What is All the Confusion About?
So, why is there so much confusion (or should I say disunity in the body) when it comes to the Holy Spirit? Firstly, in the time that Jesus was still on the earth, He said, “if you then, being evil, know how to give good gifts to your children, how much more will your heavenly Father give the Holy Spirit to those who ask Him?” (Luke 11:13), which could lead to the believe that you need to ask for the Holy Spirit in order to receive Him. Yet, this asking is in the form of the initial asking upon conversion. Secondly, anyone who believed in Jesus before Pentecost did not yet receive the Holy Spirit. That is why Jesus “commanded them not to leave Jerusalem, but to wait for what the Father had promised, ‘Which,’ He said, ‘you heard of from Me; for John baptized with water, but you will be baptized with the Holy Spirit not many days from now.’ So when they had come together, they were asking Him, saying, ‘Lord, is it at this time You are restoring the kingdom to Israel?’ He said to them, ‘It is not for you to know times or epochs which the Father has fixed by His own authority; but you will receive power when the Holy Spirit has come upon you; and you shall be My witnesses both in Jerusalem, and in all Judea and Samaria, and even to the remotest part of the earth.” (Acts 1:4-8). “And there appeared to them tongues as of fire distributing themselves, and they rested on each one of them. And they were all filled with the Holy Spirit and began to speak with other tongues, as the Spirit was giving them utterance.” (Acts 2:3-4). It is also evident from what Jesus commands here that the pouring out of the Holy Spirit is for being witnesses to Christ (which means it’s a baptism unto power), yet Pentecost was a “special” event, as it was the initial pouring out of the Spirit. Jesus said earlier: “But I tell you the truth, it is to your advantage that I go away; for if I do not go away, the Helper will not come to you; but if I go, I will send Him to you. And He, when He comes, will convict the world concerning sin and righteousness and judgment; concerning sin, because they do not believe in Me; and concerning righteousness, because I go to the Father and you no longer see Me; and concerning judgment, because the ruler of this world has been judged. I have many more things to say to you, but you cannot bear them now. But when He, the Spirit of truth, comes, He will guide you into all the truth; for He will not speak on His own initiative, but whatever He hears, He will speak; and He will disclose to you what is to come. He will glorify Me, for He will take of Mine and will disclose it to you” (John 16:7-14). Jesus is speaking to all disciples here. He does not make a distinction. This is why Peter in his sermon after Pentecost could say, “Repent, and each of you be baptized in the name of Jesus Christ for the forgiveness of your sins; and you will receive the gift of the Holy Spirit” (Acts 2:38), for the Holy Spirit is given to each who repents of sin. In two instances later in Acts, the baptism in the Holy Spirit was temporarily delayed in order to demonstrate to the Apostles that Samaritans (Acts 8:14-16) and Gentiles (Acts 10:27-48) were equally a part of God’s plan of salvation, but we always have to remember that it is Jesus who is the baptizer, “He will baptize you with the Holy Spirit and fire” (Matthew 3:11b).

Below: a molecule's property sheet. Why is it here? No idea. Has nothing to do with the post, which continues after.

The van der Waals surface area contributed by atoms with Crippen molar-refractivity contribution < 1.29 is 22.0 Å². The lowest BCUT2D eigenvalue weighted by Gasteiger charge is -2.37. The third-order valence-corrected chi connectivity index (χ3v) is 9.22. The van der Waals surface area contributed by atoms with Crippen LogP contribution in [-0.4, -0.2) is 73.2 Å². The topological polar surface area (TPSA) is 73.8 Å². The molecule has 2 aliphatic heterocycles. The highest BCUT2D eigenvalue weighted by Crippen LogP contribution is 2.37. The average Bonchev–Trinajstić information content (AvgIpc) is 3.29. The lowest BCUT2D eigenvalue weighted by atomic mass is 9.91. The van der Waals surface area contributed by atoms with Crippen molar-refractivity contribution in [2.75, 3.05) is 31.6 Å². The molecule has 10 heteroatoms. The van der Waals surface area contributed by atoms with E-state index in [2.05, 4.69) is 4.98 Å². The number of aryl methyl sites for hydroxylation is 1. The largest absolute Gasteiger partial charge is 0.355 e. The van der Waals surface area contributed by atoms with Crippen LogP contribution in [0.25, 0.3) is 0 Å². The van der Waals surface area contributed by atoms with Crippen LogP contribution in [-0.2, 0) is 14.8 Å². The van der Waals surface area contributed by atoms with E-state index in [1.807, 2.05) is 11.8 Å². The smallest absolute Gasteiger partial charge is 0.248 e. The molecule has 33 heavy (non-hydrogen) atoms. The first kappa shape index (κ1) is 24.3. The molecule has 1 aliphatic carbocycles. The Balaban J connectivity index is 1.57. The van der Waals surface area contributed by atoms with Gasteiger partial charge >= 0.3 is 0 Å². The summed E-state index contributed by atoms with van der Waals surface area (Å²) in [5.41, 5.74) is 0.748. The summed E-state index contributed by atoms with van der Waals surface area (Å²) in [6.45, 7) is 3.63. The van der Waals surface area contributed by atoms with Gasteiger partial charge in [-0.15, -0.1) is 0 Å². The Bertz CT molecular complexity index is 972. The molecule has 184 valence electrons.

Peculiar Instances